I finished the rule of four last night and I have to say; I should have listened to my mom. She was right, it is a bad book. Well maybe bad is to harsh, but uninteresting then. Nothing happens, at least Dan Brown knows how to pace the story, reel in the reader and set up riddles that even normal people could solve with a little thought.
But the plot of this book took place over two days that seemed like an eternity, the story was mostly the protagonist whining to himself how he screwed everything up and how he misses his daddy. And the actual mystery was not revealed with great care, it was just: "Oh look heres what it says in Latin, wait I'm a pretentious jerk I'll quickly translate it to English". And i took Latin in high school, it was boring as hell, so kudos to anyone who bothered to learn it, but the book just comes of as douchy with its "know it all" attitude (yes books can have attitudes). The plot, which seemed exiting on the back cover, turned out to be the least of the book. It was instead filled with selfpity and douchebaggery. And so i am proud to announce that this is, so far, the worst book of the quest. I am sorry i didn't listen mom.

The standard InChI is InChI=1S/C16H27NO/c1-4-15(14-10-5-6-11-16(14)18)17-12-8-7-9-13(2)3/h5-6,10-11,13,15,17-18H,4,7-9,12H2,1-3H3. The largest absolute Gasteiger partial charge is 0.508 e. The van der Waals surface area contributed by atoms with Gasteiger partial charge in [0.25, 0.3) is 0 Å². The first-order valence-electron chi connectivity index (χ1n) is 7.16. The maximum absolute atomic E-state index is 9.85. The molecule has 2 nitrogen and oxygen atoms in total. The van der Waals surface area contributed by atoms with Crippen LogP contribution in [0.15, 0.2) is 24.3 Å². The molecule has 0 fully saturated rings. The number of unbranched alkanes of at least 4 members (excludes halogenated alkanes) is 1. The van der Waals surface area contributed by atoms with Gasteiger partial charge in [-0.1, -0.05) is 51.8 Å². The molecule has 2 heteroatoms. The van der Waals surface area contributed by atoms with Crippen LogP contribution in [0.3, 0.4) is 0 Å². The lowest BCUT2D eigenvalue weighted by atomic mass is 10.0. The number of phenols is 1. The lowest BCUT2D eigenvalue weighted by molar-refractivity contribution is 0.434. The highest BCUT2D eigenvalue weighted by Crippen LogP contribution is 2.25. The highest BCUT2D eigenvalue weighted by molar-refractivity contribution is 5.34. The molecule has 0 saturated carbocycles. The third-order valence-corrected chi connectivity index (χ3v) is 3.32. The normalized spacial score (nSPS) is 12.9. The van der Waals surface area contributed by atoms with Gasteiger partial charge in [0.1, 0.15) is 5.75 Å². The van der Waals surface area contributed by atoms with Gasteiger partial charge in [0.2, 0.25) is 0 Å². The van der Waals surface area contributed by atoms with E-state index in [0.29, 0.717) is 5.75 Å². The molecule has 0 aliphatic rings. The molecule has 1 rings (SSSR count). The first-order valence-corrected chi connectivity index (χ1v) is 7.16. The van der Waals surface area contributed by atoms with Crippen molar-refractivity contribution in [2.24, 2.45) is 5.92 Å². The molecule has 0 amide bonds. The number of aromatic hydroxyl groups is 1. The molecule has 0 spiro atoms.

Well here it is in the read-pile:
And so to help me get back on track after some not so interesting titles, I have chosen a book I have read before. It is great, and just the fact that I know I will not hate it makes me want to read it so badly. I think that is exactly what I need right now, a book that is guaranteed to be good.
The last time I read this one I think I was 12. I love this author he filled my youth with the viking gods in his series about Erik Menneskesøn (actually I might re-read those for the quest too), and this book I have chosen is about the beautiful Bayeux tapestry and how it was made.
So book 12 will be: Dværgen fra Normandiet (The Dwarf from Normandy) by Lars-Henrik Olsen.